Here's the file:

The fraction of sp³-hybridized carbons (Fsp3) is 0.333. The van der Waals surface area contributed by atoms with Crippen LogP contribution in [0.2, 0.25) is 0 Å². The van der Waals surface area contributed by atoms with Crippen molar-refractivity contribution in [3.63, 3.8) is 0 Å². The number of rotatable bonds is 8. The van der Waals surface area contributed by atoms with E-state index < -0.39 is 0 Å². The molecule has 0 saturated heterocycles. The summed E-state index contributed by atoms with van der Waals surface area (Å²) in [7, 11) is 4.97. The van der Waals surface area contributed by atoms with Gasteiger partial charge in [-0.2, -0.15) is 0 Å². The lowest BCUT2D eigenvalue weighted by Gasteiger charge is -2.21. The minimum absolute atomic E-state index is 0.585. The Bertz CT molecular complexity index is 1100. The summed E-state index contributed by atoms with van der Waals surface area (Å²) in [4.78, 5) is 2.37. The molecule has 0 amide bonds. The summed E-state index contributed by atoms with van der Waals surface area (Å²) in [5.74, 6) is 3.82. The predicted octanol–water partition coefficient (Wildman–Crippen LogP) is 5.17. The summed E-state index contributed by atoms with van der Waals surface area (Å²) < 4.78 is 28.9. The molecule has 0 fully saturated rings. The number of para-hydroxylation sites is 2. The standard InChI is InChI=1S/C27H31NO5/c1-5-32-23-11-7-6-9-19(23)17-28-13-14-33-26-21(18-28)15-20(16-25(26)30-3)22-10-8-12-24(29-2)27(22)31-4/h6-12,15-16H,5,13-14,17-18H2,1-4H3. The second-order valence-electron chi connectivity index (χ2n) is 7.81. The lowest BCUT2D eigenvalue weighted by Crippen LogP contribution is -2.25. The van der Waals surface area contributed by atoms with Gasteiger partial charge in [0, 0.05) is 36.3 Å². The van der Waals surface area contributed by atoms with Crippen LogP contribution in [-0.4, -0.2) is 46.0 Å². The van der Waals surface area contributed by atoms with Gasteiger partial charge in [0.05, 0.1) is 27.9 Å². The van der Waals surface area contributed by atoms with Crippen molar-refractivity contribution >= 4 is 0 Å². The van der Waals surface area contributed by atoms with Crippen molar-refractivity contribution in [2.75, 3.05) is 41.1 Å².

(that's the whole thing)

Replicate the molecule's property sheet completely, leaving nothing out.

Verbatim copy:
The fraction of sp³-hybridized carbons (Fsp3) is 0.333. The van der Waals surface area contributed by atoms with Crippen LogP contribution in [0.2, 0.25) is 0 Å². The van der Waals surface area contributed by atoms with Crippen molar-refractivity contribution in [3.63, 3.8) is 0 Å². The number of rotatable bonds is 8. The van der Waals surface area contributed by atoms with E-state index < -0.39 is 0 Å². The molecule has 0 saturated heterocycles. The summed E-state index contributed by atoms with van der Waals surface area (Å²) in [7, 11) is 4.97. The van der Waals surface area contributed by atoms with Gasteiger partial charge in [-0.2, -0.15) is 0 Å². The lowest BCUT2D eigenvalue weighted by Gasteiger charge is -2.21. The minimum absolute atomic E-state index is 0.585. The Bertz CT molecular complexity index is 1100. The summed E-state index contributed by atoms with van der Waals surface area (Å²) in [4.78, 5) is 2.37. The molecule has 0 amide bonds. The summed E-state index contributed by atoms with van der Waals surface area (Å²) in [5.74, 6) is 3.82. The predicted octanol–water partition coefficient (Wildman–Crippen LogP) is 5.17. The summed E-state index contributed by atoms with van der Waals surface area (Å²) < 4.78 is 28.9. The molecule has 0 fully saturated rings. The number of para-hydroxylation sites is 2. The standard InChI is InChI=1S/C27H31NO5/c1-5-32-23-11-7-6-9-19(23)17-28-13-14-33-26-21(18-28)15-20(16-25(26)30-3)22-10-8-12-24(29-2)27(22)31-4/h6-12,15-16H,5,13-14,17-18H2,1-4H3. The second-order valence-electron chi connectivity index (χ2n) is 7.81. The lowest BCUT2D eigenvalue weighted by Crippen LogP contribution is -2.25. The van der Waals surface area contributed by atoms with Gasteiger partial charge in [0, 0.05) is 36.3 Å². The van der Waals surface area contributed by atoms with Crippen LogP contribution in [-0.4, -0.2) is 46.0 Å². The van der Waals surface area contributed by atoms with Gasteiger partial charge in [0.05, 0.1) is 27.9 Å². The van der Waals surface area contributed by atoms with Crippen molar-refractivity contribution >= 4 is 0 Å². The van der Waals surface area contributed by atoms with Crippen molar-refractivity contribution in [2.75, 3.05) is 41.1 Å².